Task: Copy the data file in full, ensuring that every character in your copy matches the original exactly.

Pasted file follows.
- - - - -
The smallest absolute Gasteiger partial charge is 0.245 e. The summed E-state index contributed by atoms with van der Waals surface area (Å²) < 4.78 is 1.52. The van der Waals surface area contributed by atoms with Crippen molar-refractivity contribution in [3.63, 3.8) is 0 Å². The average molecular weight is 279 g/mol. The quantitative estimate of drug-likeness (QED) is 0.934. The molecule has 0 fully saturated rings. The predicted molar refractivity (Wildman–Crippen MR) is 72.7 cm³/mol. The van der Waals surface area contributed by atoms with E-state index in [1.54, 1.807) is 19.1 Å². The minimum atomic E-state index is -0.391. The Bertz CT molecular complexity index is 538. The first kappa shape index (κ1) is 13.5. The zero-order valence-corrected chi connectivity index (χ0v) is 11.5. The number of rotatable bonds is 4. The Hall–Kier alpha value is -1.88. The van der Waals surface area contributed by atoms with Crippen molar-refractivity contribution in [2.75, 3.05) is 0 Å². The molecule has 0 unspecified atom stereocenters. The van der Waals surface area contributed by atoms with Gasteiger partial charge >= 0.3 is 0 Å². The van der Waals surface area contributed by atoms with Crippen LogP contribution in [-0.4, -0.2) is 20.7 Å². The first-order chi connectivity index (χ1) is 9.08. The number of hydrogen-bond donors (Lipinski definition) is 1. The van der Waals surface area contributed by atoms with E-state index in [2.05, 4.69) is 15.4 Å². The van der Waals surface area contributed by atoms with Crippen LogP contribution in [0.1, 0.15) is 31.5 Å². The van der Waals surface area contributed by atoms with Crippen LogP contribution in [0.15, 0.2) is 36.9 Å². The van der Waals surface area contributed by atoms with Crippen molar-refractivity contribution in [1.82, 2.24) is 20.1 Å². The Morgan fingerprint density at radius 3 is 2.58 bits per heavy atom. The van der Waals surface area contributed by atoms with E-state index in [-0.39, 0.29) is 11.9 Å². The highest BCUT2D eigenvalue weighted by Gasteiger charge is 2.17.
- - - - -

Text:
The smallest absolute Gasteiger partial charge is 0.245 e. The summed E-state index contributed by atoms with van der Waals surface area (Å²) < 4.78 is 1.52. The van der Waals surface area contributed by atoms with Crippen molar-refractivity contribution in [3.63, 3.8) is 0 Å². The average molecular weight is 279 g/mol. The quantitative estimate of drug-likeness (QED) is 0.934. The molecule has 0 fully saturated rings. The predicted molar refractivity (Wildman–Crippen MR) is 72.7 cm³/mol. The van der Waals surface area contributed by atoms with E-state index in [1.54, 1.807) is 19.1 Å². The minimum atomic E-state index is -0.391. The Bertz CT molecular complexity index is 538. The first kappa shape index (κ1) is 13.5. The zero-order valence-corrected chi connectivity index (χ0v) is 11.5. The number of rotatable bonds is 4. The Hall–Kier alpha value is -1.88. The van der Waals surface area contributed by atoms with Crippen molar-refractivity contribution in [2.75, 3.05) is 0 Å². The molecule has 0 unspecified atom stereocenters. The van der Waals surface area contributed by atoms with Gasteiger partial charge >= 0.3 is 0 Å². The van der Waals surface area contributed by atoms with Crippen LogP contribution in [-0.4, -0.2) is 20.7 Å². The first-order chi connectivity index (χ1) is 9.08. The number of hydrogen-bond donors (Lipinski definition) is 1. The van der Waals surface area contributed by atoms with E-state index in [2.05, 4.69) is 15.4 Å². The van der Waals surface area contributed by atoms with Crippen LogP contribution in [0.1, 0.15) is 31.5 Å². The van der Waals surface area contributed by atoms with Crippen LogP contribution in [0.15, 0.2) is 36.9 Å². The van der Waals surface area contributed by atoms with Crippen molar-refractivity contribution in [1.82, 2.24) is 20.1 Å². The Morgan fingerprint density at radius 3 is 2.58 bits per heavy atom. The van der Waals surface area contributed by atoms with E-state index in [-0.39, 0.29) is 11.9 Å². The highest BCUT2D eigenvalue weighted by Gasteiger charge is 2.17.